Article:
Bumble said nothing, but thought back to her earlier turmoil, and of a certain she-cat Ashfur had been fond of, one who looked and acted a little like Flarestar. She looked around, feeling the brunt of Turtle’s confused gaze and Stormflight’s expectant one, and shook her head.

It didn’t make sense, but it would explain a lot. At the same time, however, Bumble currently wanted nothing more than to never see Stormflight again.

“I will call her,” Turtle said, as Stormflight scowled.

“Fine, keep your fur on,” they snapped, turning away.

As they headed after Pepperheart, Bumble heard him say, “We’re 0 for 2 now. You’ve managed to alienate both of the cats we’ve visited. Next time, I’m doing the talking.”

“I don’t know,” Stormflight replied, glancing back over their shoulder at Bumble. “Give her time.”

Turtle watched them until they disappeared from the view of the garden, then rushed to Bumble’s side. “That monster,” he snarled, his eyes darting nervously between her nose and ehr chest. “Are you okay? Let’s get you inside, I’m sure Olivia will know what to do. I’m so sorry, I never should have sent you out here. You’re going to be okay, I’m so sorry you had to go through that.”

Bumble let her stammering father lead her back into the den, her chest stinging with every step. Despite it all, despite everything, she couldn’t shake the feeling that she was meant to be leaving with that atrocious cat.

And, even more predominant, the knowledge that there was someone else inside of her head. Two someones, actually. One, a famous leader and a loyal hero. The other, a monster she had already grown to fear.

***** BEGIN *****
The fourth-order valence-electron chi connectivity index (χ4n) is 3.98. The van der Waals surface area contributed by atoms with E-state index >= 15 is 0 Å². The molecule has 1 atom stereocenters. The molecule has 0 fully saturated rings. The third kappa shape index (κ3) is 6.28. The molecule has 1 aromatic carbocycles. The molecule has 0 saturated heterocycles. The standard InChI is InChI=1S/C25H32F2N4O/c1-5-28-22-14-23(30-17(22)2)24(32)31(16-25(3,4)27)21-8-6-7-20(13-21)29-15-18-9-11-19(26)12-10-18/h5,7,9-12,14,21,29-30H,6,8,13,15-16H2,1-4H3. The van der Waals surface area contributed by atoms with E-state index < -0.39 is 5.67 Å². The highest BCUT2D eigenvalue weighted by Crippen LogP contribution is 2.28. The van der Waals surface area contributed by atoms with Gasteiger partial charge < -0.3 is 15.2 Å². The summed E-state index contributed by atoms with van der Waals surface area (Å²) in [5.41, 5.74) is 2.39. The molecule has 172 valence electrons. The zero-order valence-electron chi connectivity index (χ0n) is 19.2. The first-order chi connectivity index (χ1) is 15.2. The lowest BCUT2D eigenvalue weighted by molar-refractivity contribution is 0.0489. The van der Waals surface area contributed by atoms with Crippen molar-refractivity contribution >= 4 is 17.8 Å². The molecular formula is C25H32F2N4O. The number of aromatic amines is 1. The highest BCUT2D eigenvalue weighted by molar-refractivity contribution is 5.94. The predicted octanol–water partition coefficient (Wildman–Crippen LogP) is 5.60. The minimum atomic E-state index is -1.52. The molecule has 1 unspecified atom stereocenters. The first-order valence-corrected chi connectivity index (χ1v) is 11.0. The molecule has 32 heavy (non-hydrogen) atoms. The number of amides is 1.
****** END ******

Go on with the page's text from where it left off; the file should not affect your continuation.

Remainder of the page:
Chapter 18[]

The day his mother had played out just like any other day. Elm couldn’t even recall what the last thing he said to her was, because by the time he realized it would be the last, she’d already been gone for a quarter moon.

Luna had woken with the dawn, gone out for a hunt, and hadn’t returned.

“She’ll be back today,” Hunter said, as Elm gazed down from his perch on the rickety roof of the den behind their box. Elm nodded distractedly, watching the sun paint the sky a charming shade of rosy pink.

She would not come back today, and Elm knew it. It had been four moons, just about marking his first year of life. A whole year, spent loitering in the allies, keeping the flesh on his ribs by scrabbling to the top of the pecking order.

He’d killed another cat yesterday, although Hunter had no idea. That made seven, eight if Bane was dead. Elm wondered what fantasy world his father lived in, that he thought he was safe here. Hunter wasn’t safe, and he was only alive because Elm was quick with his words and quicker with his claws.

Elm was sick of it. He could fend off the competition, weasel his way out of death, and find his way through the allies with his eyes closed. It was all fantastically useless, because he’d just keep surviving until he died, with nothing but a few happy enemies and a mourning father for the world to remember him by.

Elm slipped carefully off of the roof, and landed delicately in front of Hunter. “Dad, we need to talk,” he said lightly, studying his father with his mismatched eyes.

“What about?” Hunter asked, tilting his head to the side.

“Mom,” Elm said. “She’s not coming back.” He said so bluntly, devoid of feeling.

Hunter scowled, and drew himself up to his full height. “Yes, she is Elm. Don’t talk like that.”